Angel Olsen may have a celestial voice, but the 27-year-old former Chicagoan is hardly cherubic. The folk singer’s delicate features belie her bad mouth and staunch independence. “I recently went to New York. I felt like someone stuck an adrenaline shot in my leg,” says Olsen. “It was, like, slow the fuck down.”
Olsen is at her most assertive on her new album, Burn Your Fire for No Witness, out this month and free to stream on NPR, trading her softer solo persona for that of a commanding frontwoman. Her 11-song lineup of fuzzed-out psychedelic-pop tunes is a salient sonic departure from her stripped-down sound on albums such as Strange Cacti and Half Way Home.
Olsen’s harder sound may seem a natural fit, but it took her years to hone. After moving to Chicago from St. Louis in 2006, the singer slowly built a name for herself playing house shows and small venues like the Hideout and the Empty Bottle.
She found an early supporter in Will Oldham, the indie-folk star who often performs under the stage name Bonnie “Prince” Billy. In 2009, she joined the Babblers, a punk cover band fronted by Oldham, as well as the Cairo Gang, which served as Oldham’s backing band. “I went from never having been on tour,” she says, “to the most extreme kind of tour life ever.”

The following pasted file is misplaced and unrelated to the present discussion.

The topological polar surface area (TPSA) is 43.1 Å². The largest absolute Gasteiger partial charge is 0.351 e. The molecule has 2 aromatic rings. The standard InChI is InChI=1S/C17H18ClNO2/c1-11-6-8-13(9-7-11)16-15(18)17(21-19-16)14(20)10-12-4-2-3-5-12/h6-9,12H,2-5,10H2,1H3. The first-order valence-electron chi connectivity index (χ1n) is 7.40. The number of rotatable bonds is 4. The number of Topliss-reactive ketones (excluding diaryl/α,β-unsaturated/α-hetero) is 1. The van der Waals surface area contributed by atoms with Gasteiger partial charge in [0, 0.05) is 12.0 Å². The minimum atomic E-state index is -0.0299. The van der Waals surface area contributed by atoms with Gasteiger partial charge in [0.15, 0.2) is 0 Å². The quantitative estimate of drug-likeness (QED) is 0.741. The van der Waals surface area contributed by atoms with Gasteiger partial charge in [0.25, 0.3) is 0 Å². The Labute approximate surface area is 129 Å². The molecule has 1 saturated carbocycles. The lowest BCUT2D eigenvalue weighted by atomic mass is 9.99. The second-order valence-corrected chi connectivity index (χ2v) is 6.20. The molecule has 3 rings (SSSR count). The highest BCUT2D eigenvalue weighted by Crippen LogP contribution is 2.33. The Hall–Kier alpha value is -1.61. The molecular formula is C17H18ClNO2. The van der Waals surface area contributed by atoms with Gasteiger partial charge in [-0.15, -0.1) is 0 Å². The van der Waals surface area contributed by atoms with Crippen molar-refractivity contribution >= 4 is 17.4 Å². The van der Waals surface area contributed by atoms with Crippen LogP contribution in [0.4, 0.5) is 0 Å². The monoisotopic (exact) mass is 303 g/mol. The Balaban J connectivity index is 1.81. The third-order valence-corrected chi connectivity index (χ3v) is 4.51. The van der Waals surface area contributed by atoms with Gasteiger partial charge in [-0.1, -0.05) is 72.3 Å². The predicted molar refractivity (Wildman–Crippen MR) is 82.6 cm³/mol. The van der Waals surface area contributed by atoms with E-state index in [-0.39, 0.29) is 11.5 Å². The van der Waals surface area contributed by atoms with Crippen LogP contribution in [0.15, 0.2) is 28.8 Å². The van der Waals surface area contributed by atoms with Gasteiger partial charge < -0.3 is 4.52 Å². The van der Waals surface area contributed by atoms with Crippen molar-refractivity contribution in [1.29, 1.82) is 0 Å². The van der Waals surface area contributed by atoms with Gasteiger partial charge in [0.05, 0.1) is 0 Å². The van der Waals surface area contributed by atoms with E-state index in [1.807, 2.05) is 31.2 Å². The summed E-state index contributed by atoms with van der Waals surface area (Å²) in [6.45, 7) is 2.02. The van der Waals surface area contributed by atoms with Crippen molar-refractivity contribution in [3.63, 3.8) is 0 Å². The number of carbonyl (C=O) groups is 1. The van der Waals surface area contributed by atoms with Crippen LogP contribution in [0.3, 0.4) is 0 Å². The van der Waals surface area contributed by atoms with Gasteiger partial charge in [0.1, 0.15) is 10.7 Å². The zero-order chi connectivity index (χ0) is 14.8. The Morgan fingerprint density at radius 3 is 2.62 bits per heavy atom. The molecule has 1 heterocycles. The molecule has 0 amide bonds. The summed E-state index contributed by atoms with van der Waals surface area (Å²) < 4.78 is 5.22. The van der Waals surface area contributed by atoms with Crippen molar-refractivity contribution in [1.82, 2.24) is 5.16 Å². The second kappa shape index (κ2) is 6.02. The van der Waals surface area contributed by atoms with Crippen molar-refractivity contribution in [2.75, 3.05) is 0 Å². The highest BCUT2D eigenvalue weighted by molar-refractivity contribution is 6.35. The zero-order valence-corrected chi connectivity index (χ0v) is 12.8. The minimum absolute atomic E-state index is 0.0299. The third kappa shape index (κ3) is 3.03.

Though her two years touring with Oldham gave Olsen an inside look at the music industry, it was her 2012 sleeper hit Half Way Home—a low-fi album that melds the drama of Édith Piaf with the delicate trill of Joni Mitchell—that wrote her ticket to success. Half Way Home went viral, and Olsen landed an East Coast tour with rocker Kurt Vile and an appearance at the 2013 Pitchfork Music Festival.
The indie-pop labels came calling, and after saying no twice—she didn’t feel ready for the attention and pressure—Olsen signed with Jagjaguwar (which reps Bon Iver and Foxygen). “She’s, in the right ways, very stubborn about her vision,” says Jagjaguwar founder Darius Van Arman.
Burn Your Fire for No Witness may be a different sound, but the vibe is uniquely hers. With a full backing band, Olsen’s magnetic voice is front and center amid reverb-soaked guitars. On naked ballads like “White Fire” and “Enemy,” she is exposed, her strength and vulnerability on full display.
Despite her confidence and commitment to her DIY roots (“I don’t want to commercialize my album … No commercials and no TV shows”), Olsen, who decamped for Asheville, North Carolina, in September (“I’m happier around trees”), knows music audiences are fickle and life as a full-time musician might not last forever. But she has a pretty solid backup plan.
“If I can’t play music, maybe I can have a taco truck and become the tamale lady of the South,” she says with a laugh. “And people will be like, ‘Did you know that she used to play folk music? Now she sells tamales!’ ”
Angel Olsen just announced an additional Chicago date to her current tour—she’ll play Lincoln Hall on May 4.
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